The GuildhallThe new British Standard, Guidance on Organisational Resilience (BS 65000: 2014) was launched on 27th November at the Guildhall in the City of London. The venue was an apt choice for the launch of a resilience Standard; built in the 15th century, the Guildhall is one of the older secular buildings in London not only surviving both the Great Fire and the blitz but also remaining relevant today as the high-tech home of the City of London Corporation and the setting for many banquets, receptions and corporate events.  This history of the Guildhall struck me as having parallels with the essence of organisational resilience described by Chairman of the BS 65000 committee, Dr Robert MacFarlane from the UK Cabinet Office. He emphasised that resilience is a dynamic concept requiring organisations not only to be able to continue with their business operations during a sudden change or disruption but also to adapt over time to keep pace with changes in their wider context in order to survive and prosper. It seems the Guildhall has managed this. Continue reading

Key Themes from the Crisis Management Conference 2014

IMG_0580Last month, we were delighted to welcome a capacity audience of international delegates to the Crisis Management Conference (CMC) 2014 in London.

The day had an auspicious start with the official launch of the new British Standard in Crisis Management, BS 11200 by the UK Cabinet Office and the British Standards Institution.  BS 11200 is the successor to PAS 200 and marks a significant point in crisis management as it codifies accumulated best practice into top-level guidance for organisations looking to implement a crisis management capability.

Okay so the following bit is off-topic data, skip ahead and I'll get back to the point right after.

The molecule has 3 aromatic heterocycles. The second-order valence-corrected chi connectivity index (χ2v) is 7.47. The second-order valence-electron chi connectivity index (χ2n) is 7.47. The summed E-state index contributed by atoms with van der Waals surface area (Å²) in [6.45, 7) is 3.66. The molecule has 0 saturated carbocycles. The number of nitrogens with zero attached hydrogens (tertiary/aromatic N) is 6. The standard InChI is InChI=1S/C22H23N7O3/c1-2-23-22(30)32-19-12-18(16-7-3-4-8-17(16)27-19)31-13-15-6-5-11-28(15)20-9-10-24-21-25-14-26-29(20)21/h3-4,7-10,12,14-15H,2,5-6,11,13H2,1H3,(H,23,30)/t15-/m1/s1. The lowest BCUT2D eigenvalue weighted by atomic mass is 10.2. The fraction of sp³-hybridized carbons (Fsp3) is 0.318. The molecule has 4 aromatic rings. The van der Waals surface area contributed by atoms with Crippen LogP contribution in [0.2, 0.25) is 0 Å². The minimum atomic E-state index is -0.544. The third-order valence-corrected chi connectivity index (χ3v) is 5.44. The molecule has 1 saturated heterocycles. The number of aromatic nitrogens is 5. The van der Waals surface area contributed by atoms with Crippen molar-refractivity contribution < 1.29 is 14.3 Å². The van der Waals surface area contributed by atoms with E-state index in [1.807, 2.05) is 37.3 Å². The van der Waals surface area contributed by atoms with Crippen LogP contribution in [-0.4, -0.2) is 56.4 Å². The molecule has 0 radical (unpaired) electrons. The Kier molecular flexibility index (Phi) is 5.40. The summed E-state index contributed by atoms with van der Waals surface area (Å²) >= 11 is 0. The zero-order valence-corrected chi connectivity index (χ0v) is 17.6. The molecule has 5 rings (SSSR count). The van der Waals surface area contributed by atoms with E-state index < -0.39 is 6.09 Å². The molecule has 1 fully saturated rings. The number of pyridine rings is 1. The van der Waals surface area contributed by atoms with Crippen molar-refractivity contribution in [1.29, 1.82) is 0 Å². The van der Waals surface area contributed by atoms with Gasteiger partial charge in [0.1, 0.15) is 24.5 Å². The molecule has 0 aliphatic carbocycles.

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Launch of BS 11200 – the new British Standard for Crisis Management

bs11200In May this year, the Cabinet Office and BSI published BS 11200 – the new British Standard for Crisis Management – Guidance and Good Practice.  Its official launch will be on 18th September in London.

Many would say the new Standard is long overdue; others that crisis management is already covered by ISO 22301, the International Standard for Business Continuity Management Systems.  However, whatever your view, no one can demur from the fact that BS 11200 covers the subject in far more depth and detail than any other Standard hitherto.

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The Crisis Management Conference 2014; Planning for Prosperity with a Coherent Crisis Management Capability

CMC2014 logo.jpgThe 2014 Crisis Management Conference (CMC 2014) will take place in London on Thursday 18th September. Delegates will be given a unique opportunity to hear speakers from the BBC, Network Rail, John Lewis, UBS, O2, UK Cabinet Office and the University of Liverpool discuss their first-hand experiences in preparing, responding and communicating in crisis. Click here to see the full programme.

Crisis management was long associated with failure and a desire to “keep covert” any crisis plans and preparations. Today, however, it is a topic of success, heralding responsible guardianship for the future well-being of an organisation’s people, performance, assets and reputation. It signals excellence in governance and leadership and is seen as an integral part of an organisation’s resilience, enabling it to thrive, survive and seize opportunity. Continue reading

Resilience and Crisis Management – what to look for in 2014?

By Dominic Cockram